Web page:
Switching between auto and manual focusing was easy. Manual focusing and the focusing ring turned smoothly and the camera displayed a linear scale in the EVF or on the monitor screen showing the focusing limits, with a red bar indicating the focused distance. We found the rate of change was gradual and it took more than one rotation of the ring to span the scale from the closest distance to infinity. There are no stops at either end of the focusing range.
The built-in stabilisation system worked very well, providing between three and five f-stops of correction (depending on the focal length setting and how steadily you can hold the camera). With the longest focal length( 150mm) we achieved consistently acceptable results with shutter speeds between 1/10 and 1/6 second, which is excellent.
Bokeh was quite attractive, particularly with the 150mm focal length, although shorter focal lengths struggled to achieve smooth separation between foreground and background. A little outlining was found in some shots taken at f/2.8 with the 150mm focal length when the background to the subject was ‘busy’ and contrasty. But otherwise, this setting provides very smooth tonal transitions.
The NX 50-150mm f/2.8 S ED OIS zoom lens is an ideal second lens for buyers of the NX1 camera and an excellent partner for the16-50mm f/2-2.8 lens. With both lenses, photographers can cover a focal length range equivalent to 24.6mm to 231mm providing medium wide-angle to medium telephoto coverage.
Its fast maximum aperture, which is constant throughout the zoom range, puts it in a premium class for kit lenses and allows close-up shots to have attractive bokeh. Size- and weight-wise it provides comfortable handling on the NX1 camera. Highly recommended.
Picture angle: 31.4 degrees to 10.7 degrees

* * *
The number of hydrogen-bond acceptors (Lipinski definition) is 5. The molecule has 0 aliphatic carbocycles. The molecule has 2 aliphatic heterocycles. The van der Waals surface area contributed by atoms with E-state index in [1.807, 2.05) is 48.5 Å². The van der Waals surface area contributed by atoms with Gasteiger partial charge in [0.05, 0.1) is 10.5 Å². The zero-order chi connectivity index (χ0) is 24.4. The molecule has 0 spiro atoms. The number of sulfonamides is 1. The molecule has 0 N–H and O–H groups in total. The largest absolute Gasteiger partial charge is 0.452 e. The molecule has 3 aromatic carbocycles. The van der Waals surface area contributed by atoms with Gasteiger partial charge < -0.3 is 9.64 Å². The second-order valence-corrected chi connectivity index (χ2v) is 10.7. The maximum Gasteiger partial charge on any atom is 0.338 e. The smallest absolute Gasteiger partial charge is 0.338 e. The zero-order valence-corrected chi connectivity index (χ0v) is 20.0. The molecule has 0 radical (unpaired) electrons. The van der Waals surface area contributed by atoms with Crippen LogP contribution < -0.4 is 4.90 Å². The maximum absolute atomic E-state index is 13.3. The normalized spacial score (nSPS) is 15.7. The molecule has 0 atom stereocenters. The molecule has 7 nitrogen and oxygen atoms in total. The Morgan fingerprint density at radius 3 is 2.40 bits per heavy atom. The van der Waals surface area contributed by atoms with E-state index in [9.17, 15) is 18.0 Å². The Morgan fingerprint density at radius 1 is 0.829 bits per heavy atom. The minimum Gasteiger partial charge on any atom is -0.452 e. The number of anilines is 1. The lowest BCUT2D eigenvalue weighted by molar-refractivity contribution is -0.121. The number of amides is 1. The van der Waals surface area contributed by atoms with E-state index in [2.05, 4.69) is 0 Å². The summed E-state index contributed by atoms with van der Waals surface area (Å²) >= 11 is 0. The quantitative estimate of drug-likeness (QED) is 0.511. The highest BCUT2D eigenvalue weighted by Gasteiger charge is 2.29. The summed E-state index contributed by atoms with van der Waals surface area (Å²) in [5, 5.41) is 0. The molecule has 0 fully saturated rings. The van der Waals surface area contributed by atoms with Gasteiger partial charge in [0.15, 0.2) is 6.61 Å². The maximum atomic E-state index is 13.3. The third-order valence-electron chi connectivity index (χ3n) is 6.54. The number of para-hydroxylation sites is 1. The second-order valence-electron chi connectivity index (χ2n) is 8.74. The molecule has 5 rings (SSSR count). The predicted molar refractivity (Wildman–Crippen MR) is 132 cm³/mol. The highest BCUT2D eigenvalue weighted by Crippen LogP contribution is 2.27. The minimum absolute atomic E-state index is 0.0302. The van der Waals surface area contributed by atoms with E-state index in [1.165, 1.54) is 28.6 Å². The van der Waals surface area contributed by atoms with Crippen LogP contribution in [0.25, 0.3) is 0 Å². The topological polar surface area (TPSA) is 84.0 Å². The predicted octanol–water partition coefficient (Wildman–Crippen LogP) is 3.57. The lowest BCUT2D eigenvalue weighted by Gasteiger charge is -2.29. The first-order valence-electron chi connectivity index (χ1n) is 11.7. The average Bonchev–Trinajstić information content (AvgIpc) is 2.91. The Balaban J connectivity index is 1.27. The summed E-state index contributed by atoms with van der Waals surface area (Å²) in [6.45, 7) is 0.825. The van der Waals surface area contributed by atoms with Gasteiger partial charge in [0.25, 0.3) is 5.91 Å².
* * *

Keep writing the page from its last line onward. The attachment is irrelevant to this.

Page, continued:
Minimum aperture: f/22
Lens construction: 20 elements in 13 groups (including one XHR and four ED glass elements)
Lens mounts: Samsung NX
Diaphragm Blades: 9 (circular aperture)
Focus drive: Stepping motor (UPSM)
Stabilisation: Multi-axis OIS
Minimum focus: 0.7 metres at 50mm; 0.98 metres at 150mm
Maximum magnification: 0.13x
Filter size: 72 mm
Dimensions (Diameter x L): 81 x 154 mm
Weight: 880 grams (without end caps and hood)
Standard Accessories: Petal shaped lens hood, tripod foot, front and end caps, soft carrying pouch.
Based on Large/SuperFine JPEG files straight from the camera.
Vignetting at f/2.0, 50mm focal length. (Taken from an uncorrected SRW.RAW file.)
Vignetting at f/2.8, 150mm focal length. (Taken from an uncorrected SRW.RAW file.)
Rectilinear distortion at 50mm focal length. (Taken from an uncorrected SRW.RAW file.)
Rectilinear distortion at 150mm focal length. (Taken from an uncorrected SRW.RAW file.)
50mm focal length, ISO 400, 1/160 second at f/8.
60mm focal length, ISO 400, 1/160 second at f/8.
85mm focal length, ISO 400, 1/160 second at f/8.
100mm focal length, ISO 400, 1/200 second at f/8.
150mm focal length, ISO 400, 1/160 second at f/8.
80mm focal length, ISO 100, 1/640 second at f/4.5.
Crop from the above image at 100% magnification showing the relative absence of coloured fringing.
Strong backlighting at 50mm; ISO 100, 1/640 second at f/5.6.
Strong backlighting at 150mm; ISO 100, 1/1000 second at f/5.6.
Stabilisation test; 150mm focal length, ISO 100, 1/6 second at f/2.8.
150mm focal length, ISO 1600, 1/160 second at f/2.8.
100mm focal length, ISO 100, 1/640 second at f/7.1.
73mm focal length, ISO 200, 1/200 second at f/11.
78mm focal length, ISO 100, 1/250 second at f/9.
150mm focal length, ISO 200, 1/200 second at f/10.
Bokeh with a low-contrast background; 150mm focal length, ISO 100, 1/640 second at f/2.8.
Bokeh with a busy background; 150mm focal length, ISO 100, 1/1250 second at f/2.8.
50mm focal length, ISO 100, 1/40 second at f/8.
127mm focal length, ISO 100, 1/80 second at f/8.
Additional image samples can be found with our review of the Samsung NX1 camera.
RRP: AU$1999; US$1599 (DCW has it for $1730)
- Build: 9.0
- Handling: 9.0
- Image quality: 8.8
- Versatility: 8.8